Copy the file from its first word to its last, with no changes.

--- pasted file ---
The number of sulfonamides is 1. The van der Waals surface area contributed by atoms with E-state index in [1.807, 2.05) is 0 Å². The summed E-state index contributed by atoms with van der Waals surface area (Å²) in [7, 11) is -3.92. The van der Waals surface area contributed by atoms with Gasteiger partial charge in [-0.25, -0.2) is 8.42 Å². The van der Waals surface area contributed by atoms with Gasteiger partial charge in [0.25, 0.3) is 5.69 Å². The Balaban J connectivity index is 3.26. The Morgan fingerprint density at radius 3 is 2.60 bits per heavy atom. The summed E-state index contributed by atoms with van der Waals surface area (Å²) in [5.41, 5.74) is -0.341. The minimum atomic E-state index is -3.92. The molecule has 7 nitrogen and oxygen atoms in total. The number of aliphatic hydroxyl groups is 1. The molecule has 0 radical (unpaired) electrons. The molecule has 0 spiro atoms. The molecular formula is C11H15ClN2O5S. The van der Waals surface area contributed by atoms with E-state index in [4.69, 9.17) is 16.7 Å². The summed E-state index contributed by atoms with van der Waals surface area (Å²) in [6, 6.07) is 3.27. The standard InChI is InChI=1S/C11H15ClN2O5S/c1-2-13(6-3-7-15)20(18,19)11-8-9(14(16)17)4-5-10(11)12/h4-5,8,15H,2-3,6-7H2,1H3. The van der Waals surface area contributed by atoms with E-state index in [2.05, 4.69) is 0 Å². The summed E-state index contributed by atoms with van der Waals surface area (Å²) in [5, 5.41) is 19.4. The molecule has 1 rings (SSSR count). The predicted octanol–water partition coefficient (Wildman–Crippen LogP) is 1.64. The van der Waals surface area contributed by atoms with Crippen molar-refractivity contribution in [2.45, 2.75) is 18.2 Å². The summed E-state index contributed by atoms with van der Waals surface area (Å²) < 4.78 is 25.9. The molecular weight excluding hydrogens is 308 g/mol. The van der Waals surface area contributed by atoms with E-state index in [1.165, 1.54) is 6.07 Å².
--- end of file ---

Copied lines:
The number of sulfonamides is 1. The van der Waals surface area contributed by atoms with E-state index in [1.807, 2.05) is 0 Å². The summed E-state index contributed by atoms with van der Waals surface area (Å²) in [7, 11) is -3.92. The van der Waals surface area contributed by atoms with Gasteiger partial charge in [-0.25, -0.2) is 8.42 Å². The van der Waals surface area contributed by atoms with Gasteiger partial charge in [0.25, 0.3) is 5.69 Å². The Balaban J connectivity index is 3.26. The Morgan fingerprint density at radius 3 is 2.60 bits per heavy atom. The summed E-state index contributed by atoms with van der Waals surface area (Å²) in [5.41, 5.74) is -0.341. The minimum atomic E-state index is -3.92. The molecule has 7 nitrogen and oxygen atoms in total. The number of aliphatic hydroxyl groups is 1. The molecule has 0 radical (unpaired) electrons. The molecule has 0 spiro atoms. The molecular formula is C11H15ClN2O5S. The van der Waals surface area contributed by atoms with E-state index in [4.69, 9.17) is 16.7 Å². The summed E-state index contributed by atoms with van der Waals surface area (Å²) in [6, 6.07) is 3.27. The standard InChI is InChI=1S/C11H15ClN2O5S/c1-2-13(6-3-7-15)20(18,19)11-8-9(14(16)17)4-5-10(11)12/h4-5,8,15H,2-3,6-7H2,1H3. The van der Waals surface area contributed by atoms with E-state index in [2.05, 4.69) is 0 Å². The summed E-state index contributed by atoms with van der Waals surface area (Å²) in [5, 5.41) is 19.4. The molecule has 1 rings (SSSR count). The predicted octanol–water partition coefficient (Wildman–Crippen LogP) is 1.64. The van der Waals surface area contributed by atoms with Crippen molar-refractivity contribution in [2.45, 2.75) is 18.2 Å². The summed E-state index contributed by atoms with van der Waals surface area (Å²) < 4.78 is 25.9. The molecular weight excluding hydrogens is 308 g/mol. The van der Waals surface area contributed by atoms with E-state index in [1.165, 1.54) is 6.07 Å².